Tuesday, December 14, 2004

Apple #10: Purple


One of the things I do for my job is give balloons to kids. I let them choose which color they want, and if it's available, the color they choose most often is purple. Boys as well as girls. So I thought, what is it about purple that appeals to kids so much?

I'm having trouble finding an answer to this one. But I did discover that Heinz agrees with me about purple's popularity with kids. In 2001, they launched a ketchup colored purple because kids like purple so much. But judging from the fact that I can't remember seeing purple ketchup at the grocery store, maybe it didn't do as well as they'd hoped.

Looking at a chart that shows wavelengths of the various ROY G BIV colors, purple reaches its peak absorbency in our vision at the lowest wavelength of all the colors. I wonder if this has something to do with it. Like maybe kids' vision prefers lower wavelengths?

According to Crayola, America's favorite color is blue. Plain old basic blue, introduced in 1903. But the US's third favorite color is purple. Officially called Purple Heart, this color was introduced in 1997. According to Crayola, these are some of the "personality traits" associated with this color:
  • magical, mysterious, intriguing
  • creative, intuitive, imaginative
  • powerful, wise, royal
  • charming, sentimental, introspective

I've also read elsewhere that people who like purple tend to be egotistical.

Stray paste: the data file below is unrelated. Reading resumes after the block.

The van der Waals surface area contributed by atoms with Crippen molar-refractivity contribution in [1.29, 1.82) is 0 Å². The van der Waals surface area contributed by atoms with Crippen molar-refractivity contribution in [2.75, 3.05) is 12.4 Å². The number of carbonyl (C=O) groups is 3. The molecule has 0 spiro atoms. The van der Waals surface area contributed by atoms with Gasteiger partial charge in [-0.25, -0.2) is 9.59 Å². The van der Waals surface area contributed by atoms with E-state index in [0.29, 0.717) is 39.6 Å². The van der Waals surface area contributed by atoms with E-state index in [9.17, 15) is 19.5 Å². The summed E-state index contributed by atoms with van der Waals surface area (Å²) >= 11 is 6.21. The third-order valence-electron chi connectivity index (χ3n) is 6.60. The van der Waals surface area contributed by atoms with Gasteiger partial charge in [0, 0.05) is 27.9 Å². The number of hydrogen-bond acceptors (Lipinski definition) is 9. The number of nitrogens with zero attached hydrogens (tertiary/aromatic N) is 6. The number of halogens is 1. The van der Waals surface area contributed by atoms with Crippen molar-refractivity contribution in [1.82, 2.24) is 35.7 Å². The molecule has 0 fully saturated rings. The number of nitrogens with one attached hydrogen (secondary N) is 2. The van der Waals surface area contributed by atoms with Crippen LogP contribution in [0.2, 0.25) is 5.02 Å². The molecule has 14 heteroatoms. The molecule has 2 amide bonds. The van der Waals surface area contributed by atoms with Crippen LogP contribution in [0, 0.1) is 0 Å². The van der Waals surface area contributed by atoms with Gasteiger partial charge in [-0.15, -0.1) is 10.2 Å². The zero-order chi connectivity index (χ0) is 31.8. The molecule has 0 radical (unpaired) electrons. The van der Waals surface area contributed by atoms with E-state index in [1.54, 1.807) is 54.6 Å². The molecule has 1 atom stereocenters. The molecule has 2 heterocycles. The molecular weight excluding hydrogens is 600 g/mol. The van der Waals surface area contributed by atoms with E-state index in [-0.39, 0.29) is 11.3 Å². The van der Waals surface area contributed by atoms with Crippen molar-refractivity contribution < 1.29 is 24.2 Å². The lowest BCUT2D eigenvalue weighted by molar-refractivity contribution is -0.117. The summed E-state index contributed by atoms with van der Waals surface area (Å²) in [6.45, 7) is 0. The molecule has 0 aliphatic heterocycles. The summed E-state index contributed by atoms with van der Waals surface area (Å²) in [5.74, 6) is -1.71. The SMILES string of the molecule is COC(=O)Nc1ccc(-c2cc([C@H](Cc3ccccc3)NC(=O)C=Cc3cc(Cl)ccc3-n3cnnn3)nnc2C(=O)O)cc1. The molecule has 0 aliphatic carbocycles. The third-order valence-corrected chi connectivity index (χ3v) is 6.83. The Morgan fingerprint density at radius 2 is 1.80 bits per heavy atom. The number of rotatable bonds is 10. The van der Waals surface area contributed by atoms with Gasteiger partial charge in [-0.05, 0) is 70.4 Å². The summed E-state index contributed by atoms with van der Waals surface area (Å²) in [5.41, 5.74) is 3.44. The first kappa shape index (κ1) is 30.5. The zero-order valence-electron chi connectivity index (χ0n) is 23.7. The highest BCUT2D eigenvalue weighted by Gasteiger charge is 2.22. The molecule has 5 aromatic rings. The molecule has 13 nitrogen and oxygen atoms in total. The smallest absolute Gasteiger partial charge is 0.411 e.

Making connections between a person's favorite color and his or her personality is sometimes referred to as color psychology. I'm tempted to dismiss this as one of those not-so-scientific ways of pigeonholing people. But I just took a quiz that asked me 10 questions about things I like to do, and then it told me what my favorite color is, based on my answers, and the color it came up with was correct. (If you want to try it, go here. Sorry about all the pop-ups.)

Also, Pantone, a company that specializes in color (they advise Crayola) has studied the connections between color and personality and mood. Blues and greens tend to be perceived as "cool" while reds and oranges are perceived as "hot." Some colors are "high-arousal," like red, which stimulates the senses and raises the blood pressure. The fact that people will take more risks under red light is why casinos are bathed in neon and red carpeting.

I'm not finding the answer I want. In lieu of that, here's a different kind of color quiz: www.colorquiz.com Choose your favorite color, and it will go away. Choose your next favorite color. Keep doing this until the screen is blank. The test will then tell you all about yourself.

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